A stage direction is defined as an instruction included in the script of a play that provides direction to the players or information about the setting. A stage direction is when the author of a play inserts a note in a script instructing the actor to read a line with a sarcastic undertone. This indicates to the audience member that there is more than one character speaking, and they are not facing each other like in a conversation. Modern plays are usually directed by a director who will also have a role in the production process including casting decisions. For this reason, most plays have both a writer and a director.
The term comes from the days when all theater was performed in rooms called "rooms" or "theaters". The actors would travel from room to room performing different parts of the play. It was necessary for the audience to be informed which part of the room they were in at any given time, so signs were placed on the door indicating what role someone was playing within the story. These signs were known as "stage directions".
Modern readers use stage directions when writing their own scripts or adapting others'. They can also help writers when thinking up interesting ways to say something within the script.
Synonyms and Definition of STAGE DIRECTION (noun) - Macmillan Dictionary
Stage direction is the descriptive text included in a play or opera script to identify characters, define settings, and explain their actions. Stage directions are written by the author or authors of the script in order to guide the reader/listener as to how they should perceive each scene.
Examples - Romeo and Juliet: "Enter Friar Laurence." The Wizard of Oz: "The wizard enters." Hamlet: "Within hearse A skeleton sits." Jane Eyre: "It is night; an open window is lighted up."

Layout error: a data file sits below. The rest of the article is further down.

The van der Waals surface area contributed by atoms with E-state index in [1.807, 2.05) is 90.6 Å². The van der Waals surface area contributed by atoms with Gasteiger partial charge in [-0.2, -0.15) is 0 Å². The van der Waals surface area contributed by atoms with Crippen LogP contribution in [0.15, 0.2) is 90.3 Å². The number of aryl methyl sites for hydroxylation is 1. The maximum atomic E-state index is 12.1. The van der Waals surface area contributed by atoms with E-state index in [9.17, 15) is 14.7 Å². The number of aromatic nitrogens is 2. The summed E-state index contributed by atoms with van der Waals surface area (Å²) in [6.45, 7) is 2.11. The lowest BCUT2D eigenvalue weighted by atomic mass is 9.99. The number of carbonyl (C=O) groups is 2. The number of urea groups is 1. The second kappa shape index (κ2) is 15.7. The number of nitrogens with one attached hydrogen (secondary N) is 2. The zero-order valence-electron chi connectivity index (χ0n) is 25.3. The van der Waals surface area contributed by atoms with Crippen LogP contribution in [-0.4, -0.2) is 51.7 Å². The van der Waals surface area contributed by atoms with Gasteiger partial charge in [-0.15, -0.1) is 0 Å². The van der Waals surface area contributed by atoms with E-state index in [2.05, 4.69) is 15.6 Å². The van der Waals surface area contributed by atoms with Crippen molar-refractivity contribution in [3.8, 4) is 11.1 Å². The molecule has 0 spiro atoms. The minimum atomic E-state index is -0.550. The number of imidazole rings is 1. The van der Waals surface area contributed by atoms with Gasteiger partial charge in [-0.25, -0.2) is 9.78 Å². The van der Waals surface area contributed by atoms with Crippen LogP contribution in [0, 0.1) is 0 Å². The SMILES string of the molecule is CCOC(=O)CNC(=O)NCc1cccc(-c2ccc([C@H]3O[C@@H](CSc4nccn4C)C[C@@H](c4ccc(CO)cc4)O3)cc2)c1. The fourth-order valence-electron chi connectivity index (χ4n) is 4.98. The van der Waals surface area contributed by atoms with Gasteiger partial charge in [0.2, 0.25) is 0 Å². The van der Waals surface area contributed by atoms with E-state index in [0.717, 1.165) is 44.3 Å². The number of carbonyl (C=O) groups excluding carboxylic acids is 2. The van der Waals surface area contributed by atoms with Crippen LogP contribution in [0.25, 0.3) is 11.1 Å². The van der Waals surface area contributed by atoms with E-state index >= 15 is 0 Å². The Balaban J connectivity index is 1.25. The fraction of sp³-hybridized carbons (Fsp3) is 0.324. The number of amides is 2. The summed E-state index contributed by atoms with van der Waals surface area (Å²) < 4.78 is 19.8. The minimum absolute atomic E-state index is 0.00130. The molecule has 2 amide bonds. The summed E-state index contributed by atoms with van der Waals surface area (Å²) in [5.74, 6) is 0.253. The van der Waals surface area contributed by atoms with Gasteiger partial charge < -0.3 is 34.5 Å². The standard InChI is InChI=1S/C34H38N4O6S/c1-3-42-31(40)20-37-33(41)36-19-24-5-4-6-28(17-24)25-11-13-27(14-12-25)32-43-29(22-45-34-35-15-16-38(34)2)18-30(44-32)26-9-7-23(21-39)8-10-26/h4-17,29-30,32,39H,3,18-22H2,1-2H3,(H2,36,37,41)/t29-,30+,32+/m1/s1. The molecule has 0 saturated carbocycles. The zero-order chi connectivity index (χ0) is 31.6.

All these examples are stage directions. They tell the reader what kind of scene it is (e.g., introduction, conversation), who is involved, where it is, and what happens next. Writers use this information to help readers understand the events occurring in the story.
The word "direction" here means guidance or instruction. Thus, stage directions are the writer's instructions to the reader on how to read the script.
They are used by playwrights to communicate important information about the action of the play without interfering with the storytelling process.
The word "stage direction" usually refers to a line in a play's script. This phrase does not have any category antonyms. However, there are several phrases that can be used to describe something that isn't stage directions but that still helps the director and actors know how to pronounce lines correctly or what feelings should be displayed during certain scenes.
An example of this would be a cue card for each actor containing only their name and the line they are supposed to be saying. While not every actor needs a cue card, these cards help make sure that everyone is saying their lines correctly and give the director and producers another way to remember who is supposed to say what.
There are two main types of stage directions: speech marks and action points. Speech marks are used at the beginning of sentences to indicate that what follows is actually spoken by someone other than the narrator or author. Action points are used at the end of sentences to indicate that what precedes it is meant to be acted out rather than simply read aloud. These marks can also be used to highlight important information that shouldn't be missed by the audience or actors.
In a play, stage directions are instructions for technical components of the performance such as lighting, sound, clothing, scenery, or props, as well as the movement of performers onstage. They are written by an author of at least partial theatrical expertise such as a dramatist or director to help actors understand their roles and the production's vision.
Stage directions can be used by a director to communicate their ideas to the cast and crew during a rehearsal process. They are also useful for maintaining a consistent appearance and feel across scenes that share similar elements such as setting, costume, and character emotion. A director may choose to use different types of direction depending on the type of scene being rehearsed.
Generally, there are three types of stage directions: descriptive, editorial, and internal.
Descriptive stage directions describe physical aspects of the scene such as "a light comes on" or "a fire is seen in the distance." These directions allow the actor playing the role of the scene's protagonist to understand their part within the context of the production. For example, an actor reading the direction "a light comes on" would know that this meantanticipates seeing himself or herself illuminated from behind.
Editorial stage directions involve instructions for how to edit a particular scene out of the show.